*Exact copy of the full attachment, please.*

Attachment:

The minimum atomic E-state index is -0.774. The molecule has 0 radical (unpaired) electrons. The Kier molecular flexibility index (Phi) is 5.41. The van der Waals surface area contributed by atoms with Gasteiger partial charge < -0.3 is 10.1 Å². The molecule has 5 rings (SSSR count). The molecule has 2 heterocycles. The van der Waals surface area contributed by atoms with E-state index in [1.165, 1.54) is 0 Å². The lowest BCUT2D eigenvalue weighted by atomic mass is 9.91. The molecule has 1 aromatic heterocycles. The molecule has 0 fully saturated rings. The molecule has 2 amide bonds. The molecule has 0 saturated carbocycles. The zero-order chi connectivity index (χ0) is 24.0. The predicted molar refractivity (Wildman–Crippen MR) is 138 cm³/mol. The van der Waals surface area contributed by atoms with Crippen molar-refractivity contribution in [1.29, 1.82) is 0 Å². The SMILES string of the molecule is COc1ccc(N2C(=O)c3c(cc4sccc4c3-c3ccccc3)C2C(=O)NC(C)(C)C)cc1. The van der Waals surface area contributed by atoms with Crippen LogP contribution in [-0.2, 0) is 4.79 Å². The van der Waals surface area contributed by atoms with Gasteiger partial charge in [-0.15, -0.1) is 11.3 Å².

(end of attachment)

The minimum atomic E-state index is -0.774. The molecule has 0 radical (unpaired) electrons. The Kier molecular flexibility index (Phi) is 5.41. The van der Waals surface area contributed by atoms with Gasteiger partial charge < -0.3 is 10.1 Å². The molecule has 5 rings (SSSR count). The molecule has 2 heterocycles. The van der Waals surface area contributed by atoms with E-state index in [1.165, 1.54) is 0 Å². The lowest BCUT2D eigenvalue weighted by atomic mass is 9.91. The molecule has 1 aromatic heterocycles. The molecule has 0 fully saturated rings. The molecule has 2 amide bonds. The molecule has 0 saturated carbocycles. The zero-order chi connectivity index (χ0) is 24.0. The predicted molar refractivity (Wildman–Crippen MR) is 138 cm³/mol. The van der Waals surface area contributed by atoms with Crippen molar-refractivity contribution in [1.29, 1.82) is 0 Å². The SMILES string of the molecule is COc1ccc(N2C(=O)c3c(cc4sccc4c3-c3ccccc3)C2C(=O)NC(C)(C)C)cc1. The van der Waals surface area contributed by atoms with Crippen LogP contribution in [-0.2, 0) is 4.79 Å². The van der Waals surface area contributed by atoms with Gasteiger partial charge in [-0.15, -0.1) is 11.3 Å².